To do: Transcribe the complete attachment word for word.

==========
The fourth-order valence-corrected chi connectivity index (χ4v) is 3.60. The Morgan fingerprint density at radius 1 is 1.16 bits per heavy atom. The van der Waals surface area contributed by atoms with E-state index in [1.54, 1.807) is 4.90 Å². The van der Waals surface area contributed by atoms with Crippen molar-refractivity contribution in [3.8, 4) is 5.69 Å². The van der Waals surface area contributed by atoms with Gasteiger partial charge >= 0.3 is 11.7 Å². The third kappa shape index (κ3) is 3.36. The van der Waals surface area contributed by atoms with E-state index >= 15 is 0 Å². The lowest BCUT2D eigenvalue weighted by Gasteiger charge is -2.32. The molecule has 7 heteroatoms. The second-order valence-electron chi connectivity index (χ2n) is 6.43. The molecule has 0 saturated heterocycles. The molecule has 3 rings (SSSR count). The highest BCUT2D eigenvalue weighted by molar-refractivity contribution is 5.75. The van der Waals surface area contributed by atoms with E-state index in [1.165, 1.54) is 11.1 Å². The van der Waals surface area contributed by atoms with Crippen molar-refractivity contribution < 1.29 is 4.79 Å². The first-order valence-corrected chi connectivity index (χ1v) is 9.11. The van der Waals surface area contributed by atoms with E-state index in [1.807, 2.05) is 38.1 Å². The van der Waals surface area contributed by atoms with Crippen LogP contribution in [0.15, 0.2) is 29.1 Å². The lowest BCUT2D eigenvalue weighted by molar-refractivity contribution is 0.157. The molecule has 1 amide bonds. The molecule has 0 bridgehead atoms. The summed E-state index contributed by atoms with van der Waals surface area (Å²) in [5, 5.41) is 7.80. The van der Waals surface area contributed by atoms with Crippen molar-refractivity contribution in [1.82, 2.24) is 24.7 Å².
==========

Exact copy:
The fourth-order valence-corrected chi connectivity index (χ4v) is 3.60. The Morgan fingerprint density at radius 1 is 1.16 bits per heavy atom. The van der Waals surface area contributed by atoms with E-state index in [1.54, 1.807) is 4.90 Å². The van der Waals surface area contributed by atoms with Crippen molar-refractivity contribution in [3.8, 4) is 5.69 Å². The van der Waals surface area contributed by atoms with Gasteiger partial charge >= 0.3 is 11.7 Å². The third kappa shape index (κ3) is 3.36. The van der Waals surface area contributed by atoms with E-state index >= 15 is 0 Å². The lowest BCUT2D eigenvalue weighted by Gasteiger charge is -2.32. The molecule has 7 heteroatoms. The second-order valence-electron chi connectivity index (χ2n) is 6.43. The molecule has 0 saturated heterocycles. The molecule has 3 rings (SSSR count). The highest BCUT2D eigenvalue weighted by molar-refractivity contribution is 5.75. The van der Waals surface area contributed by atoms with E-state index in [1.165, 1.54) is 11.1 Å². The van der Waals surface area contributed by atoms with Crippen molar-refractivity contribution < 1.29 is 4.79 Å². The first-order valence-corrected chi connectivity index (χ1v) is 9.11. The van der Waals surface area contributed by atoms with E-state index in [1.807, 2.05) is 38.1 Å². The van der Waals surface area contributed by atoms with Crippen LogP contribution in [0.15, 0.2) is 29.1 Å². The lowest BCUT2D eigenvalue weighted by molar-refractivity contribution is 0.157. The molecule has 1 amide bonds. The molecule has 0 bridgehead atoms. The summed E-state index contributed by atoms with van der Waals surface area (Å²) in [5, 5.41) is 7.80. The van der Waals surface area contributed by atoms with Crippen molar-refractivity contribution in [1.82, 2.24) is 24.7 Å².